Date on Senior Honors Thesis


Document Type

Senior Honors Thesis

Degree Name




Degree Program

College of Arts and Sciences

Author's Keywords

forensic anthropology; human skeleton; bone morphology; sexual dimorphism


This research explores sex estimation standards used in forensic anthropology in an effort to further the conversation about forensic anthropology's binary-focused language and methods. Discussions regarding sex estimation methodology are important in light of gender variance in the general population. Presently, there is minimal published research on the identification of gender non-conforming individuals in forensic anthropology.

Two researchers individually assigned scores to features associated with sexual dimorphism in the os coxae according to existing methods for 253 individuals, equally represented by self- reported males and females. These data were statistically analyzed for correlation and overlap between features.

Results mainly point to a high degree of variation among individuals, especially biological males who tended to be represented across most of the possible score values for a given feature.

Females showed markedly less variation, likely due to evolutionary constraints on os coxa morphology associated with the ability to give birth.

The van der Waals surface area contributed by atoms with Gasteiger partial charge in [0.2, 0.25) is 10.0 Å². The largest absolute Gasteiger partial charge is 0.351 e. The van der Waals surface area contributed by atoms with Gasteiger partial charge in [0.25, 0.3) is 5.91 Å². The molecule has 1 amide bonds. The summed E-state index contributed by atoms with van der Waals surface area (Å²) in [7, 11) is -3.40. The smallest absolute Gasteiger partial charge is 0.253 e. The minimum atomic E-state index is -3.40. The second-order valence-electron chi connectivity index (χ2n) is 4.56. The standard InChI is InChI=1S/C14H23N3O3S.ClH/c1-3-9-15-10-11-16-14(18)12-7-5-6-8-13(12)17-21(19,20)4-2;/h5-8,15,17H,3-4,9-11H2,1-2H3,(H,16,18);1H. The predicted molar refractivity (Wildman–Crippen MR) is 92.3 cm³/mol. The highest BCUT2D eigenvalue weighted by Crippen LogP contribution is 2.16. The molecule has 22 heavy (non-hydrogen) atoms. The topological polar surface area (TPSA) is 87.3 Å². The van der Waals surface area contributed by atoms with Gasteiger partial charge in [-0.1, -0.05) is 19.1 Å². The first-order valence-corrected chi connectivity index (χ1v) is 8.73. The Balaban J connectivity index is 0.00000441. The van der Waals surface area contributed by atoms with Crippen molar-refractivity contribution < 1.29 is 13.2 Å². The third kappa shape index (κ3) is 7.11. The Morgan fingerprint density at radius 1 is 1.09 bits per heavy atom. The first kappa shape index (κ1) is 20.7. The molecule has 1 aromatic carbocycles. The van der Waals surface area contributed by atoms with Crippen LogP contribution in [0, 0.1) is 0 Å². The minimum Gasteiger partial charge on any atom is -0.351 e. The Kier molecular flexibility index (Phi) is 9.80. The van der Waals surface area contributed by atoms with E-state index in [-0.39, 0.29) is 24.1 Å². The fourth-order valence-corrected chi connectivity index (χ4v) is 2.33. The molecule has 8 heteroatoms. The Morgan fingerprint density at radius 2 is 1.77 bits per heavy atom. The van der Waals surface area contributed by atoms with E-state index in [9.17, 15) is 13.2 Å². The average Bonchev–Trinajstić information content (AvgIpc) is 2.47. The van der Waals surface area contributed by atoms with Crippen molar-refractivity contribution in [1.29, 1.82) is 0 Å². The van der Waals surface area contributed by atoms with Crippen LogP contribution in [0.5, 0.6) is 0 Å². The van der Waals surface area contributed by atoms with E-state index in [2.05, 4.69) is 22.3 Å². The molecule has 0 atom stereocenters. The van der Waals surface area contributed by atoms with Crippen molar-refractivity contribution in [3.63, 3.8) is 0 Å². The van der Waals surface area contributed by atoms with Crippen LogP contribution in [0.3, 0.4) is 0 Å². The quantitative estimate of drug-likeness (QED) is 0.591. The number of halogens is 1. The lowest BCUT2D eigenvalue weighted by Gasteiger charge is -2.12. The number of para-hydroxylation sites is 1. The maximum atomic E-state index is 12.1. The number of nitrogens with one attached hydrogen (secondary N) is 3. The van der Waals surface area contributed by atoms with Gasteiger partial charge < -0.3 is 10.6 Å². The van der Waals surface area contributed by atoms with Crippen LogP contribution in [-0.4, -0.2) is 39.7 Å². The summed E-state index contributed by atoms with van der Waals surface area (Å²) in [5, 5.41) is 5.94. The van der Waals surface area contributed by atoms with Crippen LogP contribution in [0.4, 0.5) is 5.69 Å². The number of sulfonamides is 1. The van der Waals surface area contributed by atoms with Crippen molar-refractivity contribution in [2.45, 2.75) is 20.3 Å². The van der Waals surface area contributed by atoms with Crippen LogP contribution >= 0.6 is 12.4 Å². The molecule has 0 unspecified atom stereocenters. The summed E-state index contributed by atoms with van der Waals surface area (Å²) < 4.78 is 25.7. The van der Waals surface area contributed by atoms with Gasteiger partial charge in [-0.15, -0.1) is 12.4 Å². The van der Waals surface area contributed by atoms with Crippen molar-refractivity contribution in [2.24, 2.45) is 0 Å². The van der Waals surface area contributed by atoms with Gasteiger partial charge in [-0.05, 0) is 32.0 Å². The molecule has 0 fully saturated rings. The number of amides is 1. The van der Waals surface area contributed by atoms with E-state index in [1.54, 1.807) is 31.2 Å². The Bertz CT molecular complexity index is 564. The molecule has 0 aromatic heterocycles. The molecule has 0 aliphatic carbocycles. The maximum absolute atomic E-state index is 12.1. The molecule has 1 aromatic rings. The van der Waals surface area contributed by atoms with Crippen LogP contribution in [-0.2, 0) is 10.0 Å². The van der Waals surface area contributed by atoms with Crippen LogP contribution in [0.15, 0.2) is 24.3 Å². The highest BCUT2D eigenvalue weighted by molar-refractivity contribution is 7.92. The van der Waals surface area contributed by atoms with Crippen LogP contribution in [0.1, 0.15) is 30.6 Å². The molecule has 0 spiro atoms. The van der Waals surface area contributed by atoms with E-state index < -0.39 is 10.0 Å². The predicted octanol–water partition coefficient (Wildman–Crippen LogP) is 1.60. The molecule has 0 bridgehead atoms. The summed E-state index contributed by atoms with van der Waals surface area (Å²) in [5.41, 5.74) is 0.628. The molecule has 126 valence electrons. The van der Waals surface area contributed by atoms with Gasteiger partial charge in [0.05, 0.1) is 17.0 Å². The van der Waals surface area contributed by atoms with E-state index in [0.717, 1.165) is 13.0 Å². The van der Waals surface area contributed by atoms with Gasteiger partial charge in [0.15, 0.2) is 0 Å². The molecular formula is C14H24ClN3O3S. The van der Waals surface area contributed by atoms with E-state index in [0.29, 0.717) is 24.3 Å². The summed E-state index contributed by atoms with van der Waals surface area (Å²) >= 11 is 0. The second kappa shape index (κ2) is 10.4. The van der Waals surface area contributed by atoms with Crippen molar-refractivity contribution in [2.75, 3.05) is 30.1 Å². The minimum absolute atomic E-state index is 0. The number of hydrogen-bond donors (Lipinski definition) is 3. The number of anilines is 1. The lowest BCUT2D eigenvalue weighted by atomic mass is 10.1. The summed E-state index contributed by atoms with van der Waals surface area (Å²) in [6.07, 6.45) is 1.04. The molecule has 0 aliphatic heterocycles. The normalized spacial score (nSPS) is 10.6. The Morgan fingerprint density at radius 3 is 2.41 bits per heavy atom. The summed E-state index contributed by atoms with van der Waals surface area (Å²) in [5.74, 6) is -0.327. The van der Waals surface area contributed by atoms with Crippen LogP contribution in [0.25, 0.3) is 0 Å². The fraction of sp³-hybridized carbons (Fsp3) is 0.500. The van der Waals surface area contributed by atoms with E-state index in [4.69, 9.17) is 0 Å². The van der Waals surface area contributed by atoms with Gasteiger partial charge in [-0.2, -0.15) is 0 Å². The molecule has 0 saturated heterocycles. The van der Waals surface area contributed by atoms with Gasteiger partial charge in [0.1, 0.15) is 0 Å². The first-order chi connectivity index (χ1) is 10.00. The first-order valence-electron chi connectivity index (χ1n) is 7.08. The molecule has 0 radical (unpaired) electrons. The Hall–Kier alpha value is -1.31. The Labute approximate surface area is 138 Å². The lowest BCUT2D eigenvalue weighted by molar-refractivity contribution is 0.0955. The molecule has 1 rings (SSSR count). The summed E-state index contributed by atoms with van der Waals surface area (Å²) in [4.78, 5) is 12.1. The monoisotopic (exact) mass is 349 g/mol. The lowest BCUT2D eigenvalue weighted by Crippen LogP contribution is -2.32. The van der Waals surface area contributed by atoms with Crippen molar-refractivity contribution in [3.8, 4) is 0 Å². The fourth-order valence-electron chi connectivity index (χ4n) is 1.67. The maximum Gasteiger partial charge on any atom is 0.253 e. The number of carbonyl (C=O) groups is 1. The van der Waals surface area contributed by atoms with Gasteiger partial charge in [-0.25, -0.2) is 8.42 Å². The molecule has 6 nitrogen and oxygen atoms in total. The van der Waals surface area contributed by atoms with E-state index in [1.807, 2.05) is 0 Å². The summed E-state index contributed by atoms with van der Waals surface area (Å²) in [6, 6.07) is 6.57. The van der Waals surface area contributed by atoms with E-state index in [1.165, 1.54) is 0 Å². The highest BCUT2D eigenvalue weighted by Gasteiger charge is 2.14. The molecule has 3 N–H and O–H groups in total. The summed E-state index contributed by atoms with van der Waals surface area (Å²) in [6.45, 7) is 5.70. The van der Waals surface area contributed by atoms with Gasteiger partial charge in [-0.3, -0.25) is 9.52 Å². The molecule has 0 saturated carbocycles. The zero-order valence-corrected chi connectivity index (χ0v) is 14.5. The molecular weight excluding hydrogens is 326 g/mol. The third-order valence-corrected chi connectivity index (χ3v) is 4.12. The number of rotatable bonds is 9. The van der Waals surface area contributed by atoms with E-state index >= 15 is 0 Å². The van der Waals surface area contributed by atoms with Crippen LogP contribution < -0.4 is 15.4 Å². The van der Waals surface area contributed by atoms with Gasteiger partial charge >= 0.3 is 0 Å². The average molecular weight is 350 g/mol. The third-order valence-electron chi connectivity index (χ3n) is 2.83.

This variation establishes a need for revised methods for sex estimation, to account for a spectrum of gender variance, especially as it may relate to marginalized non-binary, transgender, and intersex individuals.

Lay Summary

Forensic anthropology aims to positively identify an individual from their skeletal remains. Forensic anthropologists can accomplish this by identifying various characteristics such as sex, ancestry, age, etc. The estimation of sex, in particular, is predicated on the basis of a sex binary which becomes less descriptive and useful overtime as our societal understandings of sex and gender progress. This research examines sex estimation practices with acknowledgement to the prevalence of gender variance (i.e. any gender expression that falls outside of cultural gender norms). This research explores sex estimation in a broad sense, emphasizing human variability and overlap between self-ascribed male and female categories with discussion of possible confounding variables to sex estimation (e.g. body size and age). This variability-- which is especially pronounced in biological males-- introduces some questionability to the binary focus of current sex estimation standards' and encourages the development of more inclusive methods.